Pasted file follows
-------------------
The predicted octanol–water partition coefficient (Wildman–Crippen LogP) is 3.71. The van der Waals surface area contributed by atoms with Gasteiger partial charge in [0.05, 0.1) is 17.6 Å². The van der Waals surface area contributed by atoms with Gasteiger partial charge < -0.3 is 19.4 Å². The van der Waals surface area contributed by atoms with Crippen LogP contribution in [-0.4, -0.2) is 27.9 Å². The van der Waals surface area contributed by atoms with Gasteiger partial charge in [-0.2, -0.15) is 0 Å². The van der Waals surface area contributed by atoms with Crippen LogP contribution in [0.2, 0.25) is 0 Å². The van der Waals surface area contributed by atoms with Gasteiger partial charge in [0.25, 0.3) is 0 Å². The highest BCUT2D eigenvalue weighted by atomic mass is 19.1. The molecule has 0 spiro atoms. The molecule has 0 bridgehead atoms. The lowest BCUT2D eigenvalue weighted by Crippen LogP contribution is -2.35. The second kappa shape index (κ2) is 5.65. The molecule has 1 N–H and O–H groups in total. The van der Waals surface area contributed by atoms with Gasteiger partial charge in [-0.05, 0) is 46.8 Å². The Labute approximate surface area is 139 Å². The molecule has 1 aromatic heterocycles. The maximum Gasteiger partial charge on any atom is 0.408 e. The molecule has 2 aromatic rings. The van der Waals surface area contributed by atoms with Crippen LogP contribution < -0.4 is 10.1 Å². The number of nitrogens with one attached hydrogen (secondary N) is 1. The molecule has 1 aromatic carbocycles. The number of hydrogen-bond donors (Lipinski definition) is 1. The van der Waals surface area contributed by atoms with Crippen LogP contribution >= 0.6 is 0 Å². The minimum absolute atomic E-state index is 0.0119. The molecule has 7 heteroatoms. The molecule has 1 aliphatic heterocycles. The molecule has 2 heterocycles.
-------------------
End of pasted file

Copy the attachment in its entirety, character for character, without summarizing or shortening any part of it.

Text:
The predicted octanol–water partition coefficient (Wildman–Crippen LogP) is 3.71. The van der Waals surface area contributed by atoms with Gasteiger partial charge in [0.05, 0.1) is 17.6 Å². The van der Waals surface area contributed by atoms with Gasteiger partial charge < -0.3 is 19.4 Å². The van der Waals surface area contributed by atoms with Crippen LogP contribution in [-0.4, -0.2) is 27.9 Å². The van der Waals surface area contributed by atoms with Gasteiger partial charge in [-0.2, -0.15) is 0 Å². The van der Waals surface area contributed by atoms with Crippen LogP contribution in [0.2, 0.25) is 0 Å². The van der Waals surface area contributed by atoms with Gasteiger partial charge in [0.25, 0.3) is 0 Å². The highest BCUT2D eigenvalue weighted by atomic mass is 19.1. The molecule has 0 spiro atoms. The molecule has 0 bridgehead atoms. The lowest BCUT2D eigenvalue weighted by Crippen LogP contribution is -2.35. The second kappa shape index (κ2) is 5.65. The molecule has 1 N–H and O–H groups in total. The van der Waals surface area contributed by atoms with Gasteiger partial charge in [-0.05, 0) is 46.8 Å². The Labute approximate surface area is 139 Å². The molecule has 1 aromatic heterocycles. The maximum Gasteiger partial charge on any atom is 0.408 e. The molecule has 2 aromatic rings. The van der Waals surface area contributed by atoms with Crippen LogP contribution < -0.4 is 10.1 Å². The number of nitrogens with one attached hydrogen (secondary N) is 1. The molecule has 1 aromatic carbocycles. The number of hydrogen-bond donors (Lipinski definition) is 1. The van der Waals surface area contributed by atoms with Crippen LogP contribution >= 0.6 is 0 Å². The minimum absolute atomic E-state index is 0.0119. The molecule has 7 heteroatoms. The molecule has 1 aliphatic heterocycles. The molecule has 2 heterocycles.